Luckily, I made it to the elimination matches, and I felt good about my chances. During my warmups, I couldn’t miss. Every arrow found its way into the middle of the target. In the back of my mind, I figured this was the year, I would make it to the final four and appear on the live-feed in the shootoff. Well, that all went out the window after I shot my 12 arrows in my match. I never made a bad shot, but I couldn’t get one to land in the 11-ring. I walked away from the tournament wondering how I could prevent that from happening in the future. I knew that much of it was linked to tension in my release hand. It wasn’t drastic, but it was just enough to affect where the arrows were landing. I knew I had improved a lot from the battles with the same problem in the past.
The NFAA Mid-Atlantic Sectionals
Going into the sectionals, I felt good about my shooting. Things had finally started clicking, and I was aiming and executing well. I knew if I stayed relaxed and focused on the process, I would put up a decent number. I shot well and ended up shooting 300 56xs the first round and 300 57xs the second round, a great overall run for BHFS, 600 113xs and a tie for first, losing the inside/out x tiebreaker. My confidence came back after that tournament, and I went on to shoot two 450s over the last half of my indoor winter league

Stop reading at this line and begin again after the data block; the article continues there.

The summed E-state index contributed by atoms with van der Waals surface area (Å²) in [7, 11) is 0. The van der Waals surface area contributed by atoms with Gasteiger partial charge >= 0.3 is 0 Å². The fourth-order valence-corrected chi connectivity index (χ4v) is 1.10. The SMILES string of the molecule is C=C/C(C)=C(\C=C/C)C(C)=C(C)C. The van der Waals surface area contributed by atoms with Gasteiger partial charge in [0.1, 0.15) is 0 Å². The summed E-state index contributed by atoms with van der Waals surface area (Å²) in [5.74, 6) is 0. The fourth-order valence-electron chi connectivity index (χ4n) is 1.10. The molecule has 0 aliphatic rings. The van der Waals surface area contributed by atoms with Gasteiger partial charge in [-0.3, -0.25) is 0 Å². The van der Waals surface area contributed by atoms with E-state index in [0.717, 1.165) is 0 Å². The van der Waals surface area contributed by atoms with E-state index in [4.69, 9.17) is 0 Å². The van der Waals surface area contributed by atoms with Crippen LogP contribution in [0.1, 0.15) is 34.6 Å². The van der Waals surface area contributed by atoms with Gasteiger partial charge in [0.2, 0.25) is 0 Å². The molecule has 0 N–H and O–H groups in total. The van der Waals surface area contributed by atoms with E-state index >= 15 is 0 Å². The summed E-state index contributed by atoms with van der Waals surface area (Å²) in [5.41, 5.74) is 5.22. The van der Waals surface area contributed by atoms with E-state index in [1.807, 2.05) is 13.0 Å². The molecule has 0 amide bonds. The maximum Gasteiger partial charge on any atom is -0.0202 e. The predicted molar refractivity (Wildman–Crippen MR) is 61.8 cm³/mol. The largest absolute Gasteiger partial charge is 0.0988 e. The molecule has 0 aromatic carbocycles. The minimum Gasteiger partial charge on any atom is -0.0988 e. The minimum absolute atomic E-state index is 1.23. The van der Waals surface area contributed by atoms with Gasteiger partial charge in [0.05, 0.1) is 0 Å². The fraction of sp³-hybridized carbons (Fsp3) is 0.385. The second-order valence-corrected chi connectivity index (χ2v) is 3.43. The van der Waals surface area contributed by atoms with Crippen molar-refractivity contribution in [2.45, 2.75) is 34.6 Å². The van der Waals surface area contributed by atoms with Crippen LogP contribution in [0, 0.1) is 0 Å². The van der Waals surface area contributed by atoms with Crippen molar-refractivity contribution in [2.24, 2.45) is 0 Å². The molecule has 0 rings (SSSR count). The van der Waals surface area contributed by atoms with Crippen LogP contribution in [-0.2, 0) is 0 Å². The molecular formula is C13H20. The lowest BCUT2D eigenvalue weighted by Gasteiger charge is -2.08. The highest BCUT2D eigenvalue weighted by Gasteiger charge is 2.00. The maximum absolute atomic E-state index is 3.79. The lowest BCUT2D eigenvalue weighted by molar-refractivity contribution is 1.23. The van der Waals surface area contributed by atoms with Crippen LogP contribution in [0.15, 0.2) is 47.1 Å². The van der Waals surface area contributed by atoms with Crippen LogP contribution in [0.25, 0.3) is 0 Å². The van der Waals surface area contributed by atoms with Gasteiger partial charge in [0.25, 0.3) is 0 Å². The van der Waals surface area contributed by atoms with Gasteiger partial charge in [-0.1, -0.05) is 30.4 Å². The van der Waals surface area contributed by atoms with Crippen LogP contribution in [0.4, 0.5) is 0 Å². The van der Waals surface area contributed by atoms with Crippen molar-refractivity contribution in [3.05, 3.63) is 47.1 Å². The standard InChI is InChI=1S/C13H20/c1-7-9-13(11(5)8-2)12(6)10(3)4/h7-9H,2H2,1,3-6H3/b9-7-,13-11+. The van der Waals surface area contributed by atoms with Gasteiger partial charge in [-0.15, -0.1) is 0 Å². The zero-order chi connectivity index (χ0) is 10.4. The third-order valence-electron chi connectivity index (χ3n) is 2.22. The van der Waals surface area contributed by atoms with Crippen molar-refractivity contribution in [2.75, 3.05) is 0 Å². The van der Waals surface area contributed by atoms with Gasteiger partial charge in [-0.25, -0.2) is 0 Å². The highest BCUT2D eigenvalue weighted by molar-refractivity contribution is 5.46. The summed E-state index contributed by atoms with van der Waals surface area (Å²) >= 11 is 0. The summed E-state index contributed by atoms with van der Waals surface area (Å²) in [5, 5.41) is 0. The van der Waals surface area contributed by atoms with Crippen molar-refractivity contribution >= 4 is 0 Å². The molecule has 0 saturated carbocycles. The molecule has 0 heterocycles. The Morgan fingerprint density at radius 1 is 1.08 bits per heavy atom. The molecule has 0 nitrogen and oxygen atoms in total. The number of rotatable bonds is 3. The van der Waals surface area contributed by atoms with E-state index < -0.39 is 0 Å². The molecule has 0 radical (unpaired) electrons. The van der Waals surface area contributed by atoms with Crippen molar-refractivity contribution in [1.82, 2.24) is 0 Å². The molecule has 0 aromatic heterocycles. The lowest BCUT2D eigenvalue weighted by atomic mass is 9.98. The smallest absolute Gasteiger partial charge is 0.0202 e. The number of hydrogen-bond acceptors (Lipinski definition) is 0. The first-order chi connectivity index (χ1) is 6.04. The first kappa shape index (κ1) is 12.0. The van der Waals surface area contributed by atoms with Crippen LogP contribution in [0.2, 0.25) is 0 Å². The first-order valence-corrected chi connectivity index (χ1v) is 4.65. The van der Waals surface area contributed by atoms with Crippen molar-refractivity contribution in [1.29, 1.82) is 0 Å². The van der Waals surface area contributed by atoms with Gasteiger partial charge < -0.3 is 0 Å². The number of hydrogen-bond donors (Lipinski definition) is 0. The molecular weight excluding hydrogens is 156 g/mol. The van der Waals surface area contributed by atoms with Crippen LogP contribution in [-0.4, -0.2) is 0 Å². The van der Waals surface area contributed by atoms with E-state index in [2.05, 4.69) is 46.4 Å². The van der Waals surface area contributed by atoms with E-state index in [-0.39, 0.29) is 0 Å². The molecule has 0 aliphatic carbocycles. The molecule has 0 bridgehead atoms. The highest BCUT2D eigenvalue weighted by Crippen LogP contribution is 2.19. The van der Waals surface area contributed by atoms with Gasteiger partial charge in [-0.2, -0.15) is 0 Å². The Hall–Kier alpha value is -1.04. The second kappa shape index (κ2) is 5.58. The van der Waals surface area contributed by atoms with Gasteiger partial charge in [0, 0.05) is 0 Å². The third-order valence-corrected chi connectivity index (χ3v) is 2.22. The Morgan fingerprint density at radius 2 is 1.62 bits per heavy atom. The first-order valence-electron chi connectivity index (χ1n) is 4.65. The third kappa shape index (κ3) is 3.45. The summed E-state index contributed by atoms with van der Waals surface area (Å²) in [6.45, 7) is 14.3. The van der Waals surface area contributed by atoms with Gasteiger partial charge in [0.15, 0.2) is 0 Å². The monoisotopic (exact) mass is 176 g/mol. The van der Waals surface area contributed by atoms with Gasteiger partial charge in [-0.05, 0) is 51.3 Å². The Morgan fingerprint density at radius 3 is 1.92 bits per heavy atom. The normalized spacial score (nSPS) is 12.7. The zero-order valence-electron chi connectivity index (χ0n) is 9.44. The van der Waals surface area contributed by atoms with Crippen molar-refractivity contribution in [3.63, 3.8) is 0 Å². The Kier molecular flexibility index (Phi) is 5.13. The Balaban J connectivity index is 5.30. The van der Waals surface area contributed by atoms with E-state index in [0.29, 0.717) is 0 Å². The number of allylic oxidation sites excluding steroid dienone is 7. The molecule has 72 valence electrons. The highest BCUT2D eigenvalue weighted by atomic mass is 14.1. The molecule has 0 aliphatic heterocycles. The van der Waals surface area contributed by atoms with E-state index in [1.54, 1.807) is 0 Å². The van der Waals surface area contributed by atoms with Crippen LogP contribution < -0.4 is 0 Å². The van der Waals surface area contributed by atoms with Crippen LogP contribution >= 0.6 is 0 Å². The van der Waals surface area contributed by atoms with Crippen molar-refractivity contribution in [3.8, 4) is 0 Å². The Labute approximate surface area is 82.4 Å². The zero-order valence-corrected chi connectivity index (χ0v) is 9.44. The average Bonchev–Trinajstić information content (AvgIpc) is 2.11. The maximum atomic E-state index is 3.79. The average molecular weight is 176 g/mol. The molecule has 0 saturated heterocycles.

Winter Can-Am Classic
Since I never have a bow set up for 3D in the winter, I didn’t have much interest in attending this tournament, and I probably won’t attend next year due to that reason. It’s not fun if you’re not running a rig that you don’t think gives you a chance to win. I showed up with my hunting bow. The last thing I had done with it besides getting marks in my driveway for this shoot was to put an arrow through a deer in Illinois.
The night before heading to the tournament, I borrowed a Tru-Ball Execute release from Jeff Frasier after shooting it in his shop. Although I’ve always been able to shoot a caliper, I haven’t shot one much since defeating target panic in the early '90s. I shot it that night at my indoor league and ended the night with a 300 56x round… and I barely had to work to shoot that well. I knew with a little practice I could really dial it up a notch.